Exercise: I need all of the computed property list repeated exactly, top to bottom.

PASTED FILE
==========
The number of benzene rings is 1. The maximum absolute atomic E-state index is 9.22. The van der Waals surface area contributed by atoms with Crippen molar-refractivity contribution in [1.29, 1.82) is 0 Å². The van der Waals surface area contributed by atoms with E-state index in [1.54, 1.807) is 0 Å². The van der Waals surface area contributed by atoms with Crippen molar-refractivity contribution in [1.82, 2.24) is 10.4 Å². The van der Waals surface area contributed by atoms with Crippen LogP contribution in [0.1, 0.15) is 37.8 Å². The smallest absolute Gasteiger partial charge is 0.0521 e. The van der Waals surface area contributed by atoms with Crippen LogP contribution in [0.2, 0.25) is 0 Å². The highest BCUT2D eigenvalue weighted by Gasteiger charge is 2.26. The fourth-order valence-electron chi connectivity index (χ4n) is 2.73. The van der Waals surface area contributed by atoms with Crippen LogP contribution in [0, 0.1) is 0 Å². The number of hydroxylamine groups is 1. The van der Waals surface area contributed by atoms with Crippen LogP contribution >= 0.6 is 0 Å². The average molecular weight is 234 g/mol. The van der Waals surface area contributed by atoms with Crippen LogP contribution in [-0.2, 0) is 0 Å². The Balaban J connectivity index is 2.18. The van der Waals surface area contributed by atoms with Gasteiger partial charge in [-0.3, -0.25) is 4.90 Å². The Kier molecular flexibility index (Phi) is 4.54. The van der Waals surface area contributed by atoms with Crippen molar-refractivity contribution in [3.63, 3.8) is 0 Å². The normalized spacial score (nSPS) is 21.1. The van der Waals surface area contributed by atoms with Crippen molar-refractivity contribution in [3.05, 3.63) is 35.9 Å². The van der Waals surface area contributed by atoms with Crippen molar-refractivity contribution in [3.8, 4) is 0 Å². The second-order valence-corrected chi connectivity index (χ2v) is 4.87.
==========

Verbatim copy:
The number of benzene rings is 1. The maximum absolute atomic E-state index is 9.22. The van der Waals surface area contributed by atoms with Crippen molar-refractivity contribution in [1.29, 1.82) is 0 Å². The van der Waals surface area contributed by atoms with E-state index in [1.54, 1.807) is 0 Å². The van der Waals surface area contributed by atoms with Crippen molar-refractivity contribution in [1.82, 2.24) is 10.4 Å². The van der Waals surface area contributed by atoms with Crippen LogP contribution in [0.1, 0.15) is 37.8 Å². The smallest absolute Gasteiger partial charge is 0.0521 e. The van der Waals surface area contributed by atoms with Crippen LogP contribution in [0.2, 0.25) is 0 Å². The highest BCUT2D eigenvalue weighted by Gasteiger charge is 2.26. The fourth-order valence-electron chi connectivity index (χ4n) is 2.73. The van der Waals surface area contributed by atoms with Crippen LogP contribution in [0, 0.1) is 0 Å². The number of hydroxylamine groups is 1. The van der Waals surface area contributed by atoms with Crippen LogP contribution >= 0.6 is 0 Å². The average molecular weight is 234 g/mol. The van der Waals surface area contributed by atoms with Crippen LogP contribution in [-0.2, 0) is 0 Å². The Balaban J connectivity index is 2.18. The van der Waals surface area contributed by atoms with Gasteiger partial charge in [-0.3, -0.25) is 4.90 Å². The Kier molecular flexibility index (Phi) is 4.54. The van der Waals surface area contributed by atoms with Crippen molar-refractivity contribution in [3.63, 3.8) is 0 Å². The normalized spacial score (nSPS) is 21.1. The van der Waals surface area contributed by atoms with Crippen molar-refractivity contribution in [3.05, 3.63) is 35.9 Å². The van der Waals surface area contributed by atoms with Crippen molar-refractivity contribution in [3.8, 4) is 0 Å². The second-order valence-corrected chi connectivity index (χ2v) is 4.87.